February 22, 2011 > History: Artesian Wells in Alvarado
History: Artesian Wells in Alvarado
In the late 1850's, when drilling a well, an aquifer below Alvarado was discovered that produced artesian wells (wells that produced water without pumping). Richard Bensen, who owned the land around the Henry Smith landing, allowed the water to flow into a natural depression, creating a lake. Bensen built an artificial island and on it, an arbor and a picnic area. He rented boats allowing visitors to paddle around and lunch on the island. In 1857, Richard Barron bought the landing and the lake became known as Barron's Lake. The flow was about 100 gallons a minute and the lake was about 4 or 5 acres in size. Overflow from the lake flowed into the bay. The well itself was 185 feet deep.
Other artesian wells in the Alvarado area were; E. H. Dyer's well at 273 feet deep, he also had a couple on the grounds of the sugar mill; Eb Farley's well at 283 feet deep; John Hall had three wells on his property with one only 78 feet deep; and Mr. Crane, Mr. Ingalls, and Mr. Nelson each had a well on their property.
In 1890, William Farwell of Oakland started planning to tap the artesian wells in Alvarado and supply the water to the City of Oakland. In 1894, the Eureka Chemical Company and F. B. Granger sold land to William Farwell. In October of 1894, two rail car loads of pumping equipment from the Edw. Allis Co. of Milwaukee, Wisconsin, arrived in Alvarado for the plant of the Oakland Water Company, run by William Dingee. Mr. A. J. West and A. E. Werner arrived from the Edw. Allis Company to supervise the erection of the pumping plant. The water was flowing from Alvarado to Oakland by December 13, 1894 at the rate of 3 million gallons in a 24 hour period. A 30-inch line was put in from Alvarado, due north over the salt flats, to Oakland.
Oakland had two water companies supplying it, the Contra Costa Water Company that used large reservoirs and the Oakland Water Company, getting its supply from the artesian wells in Alvarado. Each company was competitive, and the Contra Costa Water Company made claims about the purity of the water from Alvarado. Professor E. W. Hilgard from the University of California, Berkeley, wrote an open letter attesting to the softness and purity of the artesian water from Alvarado.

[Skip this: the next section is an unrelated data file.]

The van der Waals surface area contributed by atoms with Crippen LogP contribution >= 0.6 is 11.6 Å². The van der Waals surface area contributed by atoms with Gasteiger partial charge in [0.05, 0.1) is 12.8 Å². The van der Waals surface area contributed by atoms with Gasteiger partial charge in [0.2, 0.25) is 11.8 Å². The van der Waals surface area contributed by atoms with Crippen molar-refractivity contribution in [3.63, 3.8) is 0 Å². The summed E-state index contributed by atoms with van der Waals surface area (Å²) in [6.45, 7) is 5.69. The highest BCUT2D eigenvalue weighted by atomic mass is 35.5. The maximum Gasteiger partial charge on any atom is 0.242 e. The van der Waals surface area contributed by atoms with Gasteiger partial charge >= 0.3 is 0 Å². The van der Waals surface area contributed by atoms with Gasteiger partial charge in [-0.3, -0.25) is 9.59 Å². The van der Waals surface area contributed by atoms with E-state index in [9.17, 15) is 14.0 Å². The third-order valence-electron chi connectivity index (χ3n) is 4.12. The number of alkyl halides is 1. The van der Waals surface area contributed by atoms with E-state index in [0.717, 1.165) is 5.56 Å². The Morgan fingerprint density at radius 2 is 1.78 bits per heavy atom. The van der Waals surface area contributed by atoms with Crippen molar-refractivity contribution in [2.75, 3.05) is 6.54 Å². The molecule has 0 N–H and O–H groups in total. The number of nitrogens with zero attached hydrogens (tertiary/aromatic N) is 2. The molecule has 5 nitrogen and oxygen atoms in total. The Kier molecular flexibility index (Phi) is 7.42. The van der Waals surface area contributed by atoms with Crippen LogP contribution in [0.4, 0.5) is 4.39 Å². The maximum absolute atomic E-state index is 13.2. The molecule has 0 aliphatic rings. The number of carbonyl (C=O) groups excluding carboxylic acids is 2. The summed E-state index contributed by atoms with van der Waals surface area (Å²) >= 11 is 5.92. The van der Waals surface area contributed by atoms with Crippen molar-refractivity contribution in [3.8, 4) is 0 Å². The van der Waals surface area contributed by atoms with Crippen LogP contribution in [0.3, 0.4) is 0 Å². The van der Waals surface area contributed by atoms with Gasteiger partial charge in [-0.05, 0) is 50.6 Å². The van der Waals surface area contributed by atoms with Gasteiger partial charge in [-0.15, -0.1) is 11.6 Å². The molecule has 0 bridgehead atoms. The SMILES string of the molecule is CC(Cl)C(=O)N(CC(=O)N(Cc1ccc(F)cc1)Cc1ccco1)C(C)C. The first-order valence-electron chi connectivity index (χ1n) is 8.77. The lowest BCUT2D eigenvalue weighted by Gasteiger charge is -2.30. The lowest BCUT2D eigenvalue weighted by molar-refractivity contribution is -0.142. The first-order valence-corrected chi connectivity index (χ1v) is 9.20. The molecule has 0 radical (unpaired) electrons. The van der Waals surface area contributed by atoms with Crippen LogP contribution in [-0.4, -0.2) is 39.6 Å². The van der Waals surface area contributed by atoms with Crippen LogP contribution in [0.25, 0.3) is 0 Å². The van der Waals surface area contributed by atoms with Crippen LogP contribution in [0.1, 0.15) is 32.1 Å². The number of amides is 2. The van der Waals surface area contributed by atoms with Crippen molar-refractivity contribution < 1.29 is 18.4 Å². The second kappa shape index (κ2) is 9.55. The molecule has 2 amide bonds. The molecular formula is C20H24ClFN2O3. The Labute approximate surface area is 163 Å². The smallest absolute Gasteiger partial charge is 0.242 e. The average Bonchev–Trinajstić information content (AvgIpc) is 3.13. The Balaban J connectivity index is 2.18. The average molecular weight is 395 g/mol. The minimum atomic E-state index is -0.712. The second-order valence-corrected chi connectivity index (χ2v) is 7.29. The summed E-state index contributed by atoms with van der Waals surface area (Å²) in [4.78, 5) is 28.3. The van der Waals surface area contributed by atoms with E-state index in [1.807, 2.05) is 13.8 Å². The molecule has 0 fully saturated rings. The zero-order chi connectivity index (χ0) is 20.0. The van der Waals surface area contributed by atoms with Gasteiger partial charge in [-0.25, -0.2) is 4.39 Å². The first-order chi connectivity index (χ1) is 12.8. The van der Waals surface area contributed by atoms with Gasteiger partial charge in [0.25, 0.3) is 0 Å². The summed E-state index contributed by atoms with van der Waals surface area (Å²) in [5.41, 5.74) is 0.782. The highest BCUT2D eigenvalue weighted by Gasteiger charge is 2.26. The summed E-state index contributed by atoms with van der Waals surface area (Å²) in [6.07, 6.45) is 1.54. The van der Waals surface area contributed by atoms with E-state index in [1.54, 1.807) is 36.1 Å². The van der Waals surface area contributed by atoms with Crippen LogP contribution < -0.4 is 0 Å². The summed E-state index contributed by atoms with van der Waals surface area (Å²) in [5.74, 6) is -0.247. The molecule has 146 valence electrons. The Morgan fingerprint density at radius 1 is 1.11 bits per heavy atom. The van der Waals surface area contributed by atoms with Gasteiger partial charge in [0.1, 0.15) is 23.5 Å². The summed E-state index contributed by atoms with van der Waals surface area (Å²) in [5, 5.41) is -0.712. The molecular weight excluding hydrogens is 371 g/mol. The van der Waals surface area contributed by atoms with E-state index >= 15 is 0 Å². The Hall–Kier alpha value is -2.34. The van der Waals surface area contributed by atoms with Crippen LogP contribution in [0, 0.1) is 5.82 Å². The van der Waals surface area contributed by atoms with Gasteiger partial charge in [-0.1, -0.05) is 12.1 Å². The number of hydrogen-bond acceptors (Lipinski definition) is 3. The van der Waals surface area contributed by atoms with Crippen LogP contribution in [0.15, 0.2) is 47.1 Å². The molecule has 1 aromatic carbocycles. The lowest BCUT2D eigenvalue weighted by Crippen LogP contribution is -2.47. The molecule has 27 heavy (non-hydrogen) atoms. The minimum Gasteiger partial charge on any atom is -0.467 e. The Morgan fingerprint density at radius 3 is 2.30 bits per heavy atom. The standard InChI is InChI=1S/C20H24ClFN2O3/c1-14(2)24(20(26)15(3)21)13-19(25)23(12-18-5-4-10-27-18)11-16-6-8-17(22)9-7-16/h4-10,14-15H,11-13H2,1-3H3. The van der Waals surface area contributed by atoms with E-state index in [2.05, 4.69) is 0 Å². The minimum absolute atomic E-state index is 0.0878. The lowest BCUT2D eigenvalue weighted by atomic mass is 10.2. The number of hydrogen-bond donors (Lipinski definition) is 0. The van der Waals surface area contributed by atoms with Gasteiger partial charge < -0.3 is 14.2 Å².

In 1895, the Oakland Water Company was ready to provide water to anyone in Alvarado, having laid pipes along the principal streets. The original pipes used to get the water out of Alvarado were wooden; in July of 1895, the Company put in an order with the Francis Smith Pipe Works to replace the wooden flume.
Also in 1895, the Contra Costa Water Company bought land in Alvarado, where the old glue factory was located and put in their own wells. Instead of sending the water to Oakland, the company pumped the water out into the marshes and the bay. It appeared that they planned to drain the supply from the Oakland Water Company. The Oakland Tribune reported on August 3, 1895 that a number of Oakland citizens travelled to Alvarado to check these reports and were shocked to see that it was true. Christian Schreiber described it this way, "I cannot find the words strong enough to express my opinion of the men who would assist in such a dastardly waste of pure water as those people are pouring over the marshes of Alvarado." It was later reported that by October, dumping water had ceased.
By 1899, the Oakland Water Company merged with the Contra Costa Water Company. At that time they had a total of 31 wells, with depths from 197 to 1,000 feet and diameters of 4 to 10 inches. About 5 million gallons were pumped from the wells each day.
By 1909, People's Water Company, formerly Contra Costa Water Company, was running the Alvarado pumping plant covering 318 acres with 37 wells and a capacity of 9 million gallons a day. In 1913, the People's Water Company acquired the well at the Alvarado sugar plant, increasing its capacity by another 3 million gallons a day.
By 1927, the amount of water being pumped out of the aquifer lowered the water table to below the bay and salt water began to intrude in the local wells. At this time, outflow was 10 million gallons a day. In 1930, the Alameda County Water Company, which serves most of Washington Township, purchased the Alvarado wells, including the local water distribution system from the East Bay Municipal Utilities District (formerly the People's Water Company), for a cost of $265,000.
In 1932, Hayward was still getting water from wells in Alvarado and Judge John D. Murphy upheld the right of Hayward to keep pumping water from the wells, up to its limit of 182,646,000 gallons.
For many years the brick pump house from the Oakland Water Company stood near Alameda Creek in Alvarado. In 1995, the Union Sanitary District purchased the land where the pump house sat. In 1999, the Union Sanitary District made plans to level the building and replace it with a new fuel station in a new corporation yard. A 1995 Environmental Impact Report reported that no buildings of historical significance were found on the property and plans were made to demolish the building. Some complaints were made about the demolition but the Union Sanitation District determined that it would cost far too much for refurbishment, so demolition was allowed.